As my reader writes, the high court has elevated itself to the point it is highly reminiscent of, "L'etat, c'est moi" ("I am the State!), the reply given by Louis XIV to his parliament when they dared to challenge his authority.
Echoes a commenter at Instapundit:
Some of the luster attached to dirt has been severely diminished for the small investor class. I've made a few dollars in real estate and now I'm going to have to look elsewhere. Having the capriciousness of government looming over my property takes all the safety out of the equation. On an even more serious note, the three pillars of prosperity for emerging nations are free markets, rule of law, and private property rights. We just got busted down to third world status. [emphasis added]
That ain't hyperbole, ladies and gents. Just take a gander at the aforelinked dissent of Justice Thomas, of which this is but one morsel:
The Court has elsewhere recognized “the overriding respect for the sanctity of the home that has been embedded in our traditions since the origins of the Republic,” … when the issue is only whether the government may search a home. Yet today the Court tells us that we are not to “second-guess the City’s considered judgments,”... when the issue is, instead, whether the government may take the infinitely more intrusive step of tearing down petitioners’ homes. Something has gone seriously awry with this Court’s interpretation of the Constitution. Though citizens are safe from the government in their homes, the homes themselves are not. [emphasis added]
This dissent has persuaded no less than Jude Wanniski that Thomas is the best choice the President could make for the next Chief Justice. For my take, I'm just glad my house is sufficiently out in the boonies that the developers will take another decade at least to build out this far.
Perhaps the best postscript to this latest exercise in quasi-crypto-communism was mentioned widely in the blogosphere today, but will be put into words by my email correspondent George Meredith:
Free Star Media, LLC
For Release Monday, June 27 to New Hampshire media
For Release Tuesday, June 28 to all other media
Weare, New Hampshire (PRWEB) Could a hotel be built on the land owned by Supreme Court Justice David H. Souter? A new ruling by the Supreme Court which was supported by Justice Souter himself itself might allow it. A private developer is seeking to use this very law to build a hotel on Souter's land.
Justice Souter's vote in the Kelo v. City of New London decision allows city governments to take land from one private owner and give it to another if the government will generate greater tax revenue or other economic benefits when the land is developed by the new owner.
On Monday June 27, Logan Darrow Clements, faxed a request to Chip Meany, the code enforcement officer of the Towne of Weare, New Hampshire, seeking to start the application process to build a hotel on 34 Cilley Hill Road. This is the present location of Mr. Souter's home.
Clements, CEO of Freestar Media, LLC, points out that the City of Weare will certainly gain greater tax revenue and economic benefits with a hotel on 34 Cilley Hill Road than allowing Mr. Souter to own the land.
The proposed development, called "The Lost Liberty Hotel" will feature the "Just Desserts Café" and include a museum, open to the public, featuring a permanent exhibit on the loss of freedom in America. Instead of a Gideon's Bible each guest will receive a free copy of Ayn Rand's novel Atlas Shrugged.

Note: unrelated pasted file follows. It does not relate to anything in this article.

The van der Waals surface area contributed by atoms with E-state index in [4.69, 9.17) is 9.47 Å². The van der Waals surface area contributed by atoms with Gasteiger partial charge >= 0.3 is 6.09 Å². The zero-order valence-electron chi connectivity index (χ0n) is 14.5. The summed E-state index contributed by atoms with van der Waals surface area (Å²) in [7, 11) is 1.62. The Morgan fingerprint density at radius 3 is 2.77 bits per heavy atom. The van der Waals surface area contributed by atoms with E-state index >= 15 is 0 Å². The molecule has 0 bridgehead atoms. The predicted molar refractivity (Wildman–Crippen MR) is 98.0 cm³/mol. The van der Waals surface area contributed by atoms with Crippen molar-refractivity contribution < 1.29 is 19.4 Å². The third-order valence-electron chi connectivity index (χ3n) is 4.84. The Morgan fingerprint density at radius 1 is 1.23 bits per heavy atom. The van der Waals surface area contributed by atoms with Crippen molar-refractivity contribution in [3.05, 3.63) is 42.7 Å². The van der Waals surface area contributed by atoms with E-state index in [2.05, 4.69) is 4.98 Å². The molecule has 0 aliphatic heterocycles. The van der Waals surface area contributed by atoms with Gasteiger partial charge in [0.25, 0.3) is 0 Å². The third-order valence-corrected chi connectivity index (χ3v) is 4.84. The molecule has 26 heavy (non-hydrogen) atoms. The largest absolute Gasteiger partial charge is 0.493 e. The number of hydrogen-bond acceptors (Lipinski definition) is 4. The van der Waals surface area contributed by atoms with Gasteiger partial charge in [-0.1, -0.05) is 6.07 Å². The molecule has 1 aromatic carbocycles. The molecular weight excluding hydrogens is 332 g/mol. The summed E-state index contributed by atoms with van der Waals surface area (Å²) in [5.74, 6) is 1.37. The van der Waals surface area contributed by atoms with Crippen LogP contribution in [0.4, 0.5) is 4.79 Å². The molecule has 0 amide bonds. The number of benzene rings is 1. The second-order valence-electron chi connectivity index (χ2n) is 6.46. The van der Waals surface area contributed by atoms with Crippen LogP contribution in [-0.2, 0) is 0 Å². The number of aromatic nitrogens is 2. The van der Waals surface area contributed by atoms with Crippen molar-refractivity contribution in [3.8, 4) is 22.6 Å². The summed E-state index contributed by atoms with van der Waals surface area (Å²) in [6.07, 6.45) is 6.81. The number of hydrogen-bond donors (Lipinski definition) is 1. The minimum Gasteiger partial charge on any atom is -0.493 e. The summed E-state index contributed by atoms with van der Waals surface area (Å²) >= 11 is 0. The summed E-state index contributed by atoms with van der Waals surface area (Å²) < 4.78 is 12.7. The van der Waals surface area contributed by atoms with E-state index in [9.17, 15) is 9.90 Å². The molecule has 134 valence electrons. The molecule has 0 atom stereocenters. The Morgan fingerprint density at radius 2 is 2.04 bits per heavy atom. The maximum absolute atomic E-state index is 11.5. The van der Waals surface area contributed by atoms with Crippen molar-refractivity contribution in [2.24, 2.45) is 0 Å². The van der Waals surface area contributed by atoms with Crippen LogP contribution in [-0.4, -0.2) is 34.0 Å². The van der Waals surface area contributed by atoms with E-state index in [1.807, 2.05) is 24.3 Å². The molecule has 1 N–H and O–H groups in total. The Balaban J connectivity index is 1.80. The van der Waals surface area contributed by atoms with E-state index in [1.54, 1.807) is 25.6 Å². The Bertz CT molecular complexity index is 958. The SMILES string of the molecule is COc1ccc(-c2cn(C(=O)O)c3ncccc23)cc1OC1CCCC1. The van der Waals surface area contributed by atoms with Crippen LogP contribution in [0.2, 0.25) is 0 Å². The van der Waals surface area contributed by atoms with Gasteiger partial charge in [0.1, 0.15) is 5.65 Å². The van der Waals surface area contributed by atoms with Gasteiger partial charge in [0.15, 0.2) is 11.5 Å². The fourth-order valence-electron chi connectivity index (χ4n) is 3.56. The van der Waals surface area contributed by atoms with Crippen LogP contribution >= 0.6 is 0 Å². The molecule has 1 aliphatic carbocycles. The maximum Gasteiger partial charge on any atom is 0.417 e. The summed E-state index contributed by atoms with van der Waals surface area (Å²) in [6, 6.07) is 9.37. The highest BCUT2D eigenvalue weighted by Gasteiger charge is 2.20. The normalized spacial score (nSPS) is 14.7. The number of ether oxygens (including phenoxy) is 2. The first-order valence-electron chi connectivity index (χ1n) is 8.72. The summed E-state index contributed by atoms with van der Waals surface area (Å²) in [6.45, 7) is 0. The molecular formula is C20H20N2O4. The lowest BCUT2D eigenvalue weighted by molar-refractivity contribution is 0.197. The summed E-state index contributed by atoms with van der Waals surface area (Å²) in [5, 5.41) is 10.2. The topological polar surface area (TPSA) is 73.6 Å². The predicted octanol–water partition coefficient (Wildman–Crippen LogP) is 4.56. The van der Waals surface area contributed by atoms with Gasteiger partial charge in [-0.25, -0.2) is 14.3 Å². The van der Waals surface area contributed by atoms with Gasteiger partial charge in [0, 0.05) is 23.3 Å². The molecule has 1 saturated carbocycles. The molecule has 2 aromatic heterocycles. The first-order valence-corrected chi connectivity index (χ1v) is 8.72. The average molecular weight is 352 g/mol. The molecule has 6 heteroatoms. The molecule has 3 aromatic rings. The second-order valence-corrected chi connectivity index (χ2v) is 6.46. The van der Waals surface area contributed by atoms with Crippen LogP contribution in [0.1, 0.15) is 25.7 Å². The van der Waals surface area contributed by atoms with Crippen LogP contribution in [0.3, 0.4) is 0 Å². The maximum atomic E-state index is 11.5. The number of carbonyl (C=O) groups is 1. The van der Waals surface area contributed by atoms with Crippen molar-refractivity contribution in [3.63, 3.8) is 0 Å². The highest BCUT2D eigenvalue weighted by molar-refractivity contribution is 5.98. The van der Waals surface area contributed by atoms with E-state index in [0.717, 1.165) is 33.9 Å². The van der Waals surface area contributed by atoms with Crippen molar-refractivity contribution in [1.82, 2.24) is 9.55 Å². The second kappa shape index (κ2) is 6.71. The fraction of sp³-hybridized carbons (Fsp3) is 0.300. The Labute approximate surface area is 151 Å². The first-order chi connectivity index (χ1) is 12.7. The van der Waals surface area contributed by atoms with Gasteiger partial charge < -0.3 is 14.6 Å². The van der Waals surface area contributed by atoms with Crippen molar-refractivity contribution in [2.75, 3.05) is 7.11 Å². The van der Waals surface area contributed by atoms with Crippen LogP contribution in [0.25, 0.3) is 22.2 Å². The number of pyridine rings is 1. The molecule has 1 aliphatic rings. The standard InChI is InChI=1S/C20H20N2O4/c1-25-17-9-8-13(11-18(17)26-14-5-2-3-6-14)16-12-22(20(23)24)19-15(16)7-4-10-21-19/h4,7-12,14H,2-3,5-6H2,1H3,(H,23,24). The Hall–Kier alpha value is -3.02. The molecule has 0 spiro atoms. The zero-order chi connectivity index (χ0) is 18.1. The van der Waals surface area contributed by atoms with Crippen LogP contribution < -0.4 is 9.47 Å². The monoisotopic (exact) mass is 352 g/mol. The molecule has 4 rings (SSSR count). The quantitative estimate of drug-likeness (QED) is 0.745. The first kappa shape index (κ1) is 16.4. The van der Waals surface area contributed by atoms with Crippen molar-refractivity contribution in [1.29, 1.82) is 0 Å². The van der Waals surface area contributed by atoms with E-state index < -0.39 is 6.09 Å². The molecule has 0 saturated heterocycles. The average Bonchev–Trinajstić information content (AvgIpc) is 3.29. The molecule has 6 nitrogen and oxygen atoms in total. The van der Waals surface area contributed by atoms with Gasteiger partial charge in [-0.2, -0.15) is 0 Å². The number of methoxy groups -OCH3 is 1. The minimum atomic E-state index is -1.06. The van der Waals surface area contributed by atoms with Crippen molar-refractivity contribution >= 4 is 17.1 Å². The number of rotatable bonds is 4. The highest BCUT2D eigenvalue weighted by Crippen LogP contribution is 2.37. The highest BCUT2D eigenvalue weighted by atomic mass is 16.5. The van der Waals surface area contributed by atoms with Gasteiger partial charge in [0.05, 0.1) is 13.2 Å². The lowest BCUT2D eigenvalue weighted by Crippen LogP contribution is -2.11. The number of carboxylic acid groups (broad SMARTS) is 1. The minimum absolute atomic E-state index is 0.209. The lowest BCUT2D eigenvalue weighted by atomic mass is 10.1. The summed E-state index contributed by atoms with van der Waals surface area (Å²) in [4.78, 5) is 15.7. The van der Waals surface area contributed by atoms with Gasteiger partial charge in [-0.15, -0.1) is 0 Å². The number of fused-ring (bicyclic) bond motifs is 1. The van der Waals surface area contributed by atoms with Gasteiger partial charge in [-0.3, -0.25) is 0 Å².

Clements indicated that the hotel must be built on this particular piece of land because it is a unique site being the home of someone largely responsible for destroying property rights for all Americans.
"This is not a prank" said Clements, "The Towne of Weare has five people on the Board of Selectmen. If three of them vote to use the power of eminent domain to take this land from Mr. Souter we can begin our hotel development."
Clements' plan is to raise investment capital from wealthy pro-liberty investors and draw up architectural plans. These plans would then be used to raise investment capital for the project. Clements hopes that regular customers of the hotel might include supporters of the Institute For Justice and participants in the Free State Project among others.
# # #
Logan Darrow Clements
Freestar Media, LLC
Breyer's, Kennedy's, Stevens', and Ginsburg's domiciles should all be next. After all, there's more than one strain of justice, and the poetic variety is one most Americans, including this one, never get tired of.
UPDATE: A Cornerite (Mark Noonan didn't say which one) had what may be an even better suggestion.
The quickest way to reverse Kelo is to find some conservative town in Utah somewhere to shut down an abortion clinic in order to make room for a Wal-Mart.
It is, when all is said and done, still all about just exactly whose ox is the one getting gored. As long as libs are the ones benefitting from this brand of soft fascism (via, they hope, enhanced tax revenue) and their victims are "little people" who can't fight back (and whom they still claim to represent!), Utopia is a wonderful thing. From the business end of it (hint: often requires generous amounts of lubricant...), the view is quite a bit different.
The aforementioned Mr. Geraghty has a prediction about that:
This will get reversed, either through constitutional amendment or through another case when the court's ideological makeup has changed. But in the meantime, I think you will see this leading to violence, when people are being involuntarily forced from their homes. It happens even in the best of circumstances when there's a clear public good like a road or a dam... Citizens will resist violently when they're getting forced out for an office park, a parking garage, a Starbucks...
As with everything else in this media-dominated age, it's all about publicity. And thanks to the Kelo decision, the good guy side of the judicial nomination issue just may have gained enough to overcome John McCain's "Memo of Understanding" sellout.
Let "Remember Kelo!" be the right's battle cry in the SCOTUS wars to come.
And keep the bulldozers on hot standby - and aimed at Olympus.